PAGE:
Sikh rights upheld
A Sikh college student will be able to join the US Army, without being forced to cut his hair, shave his beard or stop wearing his turban thanks to a Washington court ruling. District Court Judge Amy Berman Jackson ruled last week that the Army violated Hofstra University student Iknoor Singh’s rights when it refused to let him compete for a spot as a contracted member of his college’s Reserve Officer Training Corps programme.
“The court finds that defendants have failed to show that the application of the Army’s regulations to this plaintiff and the denial of the particular religious accommodation he seeks further a compelling government interest by the least restrictive means,” the judge wrote. She added that the Army’s refusal to permit Singh to enrol while adhering to “articles of faith” that include his hair and turban “cannot survive the strict scrutiny” of the federal law.
The Army has given “tens of thousands of exceptions” to its grooming and uniform policies, the judge wrote, and made “successful accommodation of observant Sikhs in the past,” noting several who have served with distinction, receiving commendations. Ms Jackson said that the Army’s own research contradicted deputy chief of staff Lt. Gen. James C. McConville’s opinion in denying Singh’s enrolment request.
Mr McConville and other Army officials had contended the articles of faith would have an adverse impact on unit cohesion and morale, discipline and health and safety. Mr Singh, a resident of Queens in New York, who plans to enrol in the ROTC programme in autumn. In a phone interview with Newsday, Mr Singh said “Being told ‘no’ a handful of times, I didn’t give up. I had faith and let things play out,” he was quoted as saying. “I’ll be going on weekend field exercises, which I wasn’t previously able to do. I’m very excited about that.”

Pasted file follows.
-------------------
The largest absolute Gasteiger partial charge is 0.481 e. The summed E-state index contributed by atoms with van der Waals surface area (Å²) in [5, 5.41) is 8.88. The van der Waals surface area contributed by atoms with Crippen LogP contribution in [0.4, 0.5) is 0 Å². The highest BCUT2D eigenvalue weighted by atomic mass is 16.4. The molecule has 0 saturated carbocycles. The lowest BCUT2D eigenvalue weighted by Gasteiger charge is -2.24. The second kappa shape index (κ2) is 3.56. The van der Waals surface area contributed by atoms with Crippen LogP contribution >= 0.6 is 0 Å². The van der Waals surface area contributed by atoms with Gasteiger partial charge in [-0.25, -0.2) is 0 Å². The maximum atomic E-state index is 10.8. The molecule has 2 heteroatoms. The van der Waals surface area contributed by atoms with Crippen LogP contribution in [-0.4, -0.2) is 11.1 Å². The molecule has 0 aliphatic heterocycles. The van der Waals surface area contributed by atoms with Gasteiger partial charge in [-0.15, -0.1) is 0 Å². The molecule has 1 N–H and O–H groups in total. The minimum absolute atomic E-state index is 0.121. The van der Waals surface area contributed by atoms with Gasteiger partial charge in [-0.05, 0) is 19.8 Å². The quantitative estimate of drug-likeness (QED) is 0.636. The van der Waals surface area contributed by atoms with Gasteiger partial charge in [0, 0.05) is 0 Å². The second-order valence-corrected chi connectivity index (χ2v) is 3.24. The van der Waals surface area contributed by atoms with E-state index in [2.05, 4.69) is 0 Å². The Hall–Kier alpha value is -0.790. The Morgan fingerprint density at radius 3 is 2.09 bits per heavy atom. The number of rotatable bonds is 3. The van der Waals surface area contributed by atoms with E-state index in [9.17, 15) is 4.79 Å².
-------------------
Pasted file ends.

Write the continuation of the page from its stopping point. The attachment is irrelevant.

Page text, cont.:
The American Civil Liberties Union and advocacy group United Sikhs filed the lawsuit in November, saying the Army’s denial violated the Religious Freedom Restoration Act, which gives protections for religious-based exercises. Army spokeswoman Ms Cynthia O. Smith in a statement said, “The Army is currently examining the court’s ruling. The Army takes pride in sustaining a culture where all personnel are treated with dignity and respect and not discriminated against based on race, colour, religion, gender and national origin.”
The Army last year rejected Singh’s request to enrol in the ROTC programme, saying the student had to comply with the service’s grooming and uniform policies before they would consider his request, according to the judge’s ruling. Hofstra, in a statement, said it supports “Singh’s desire to serve his country, as well as his right to religious expression and practice. We are pleased that the courts have affirmed that he can do both as a member of the ROTC.”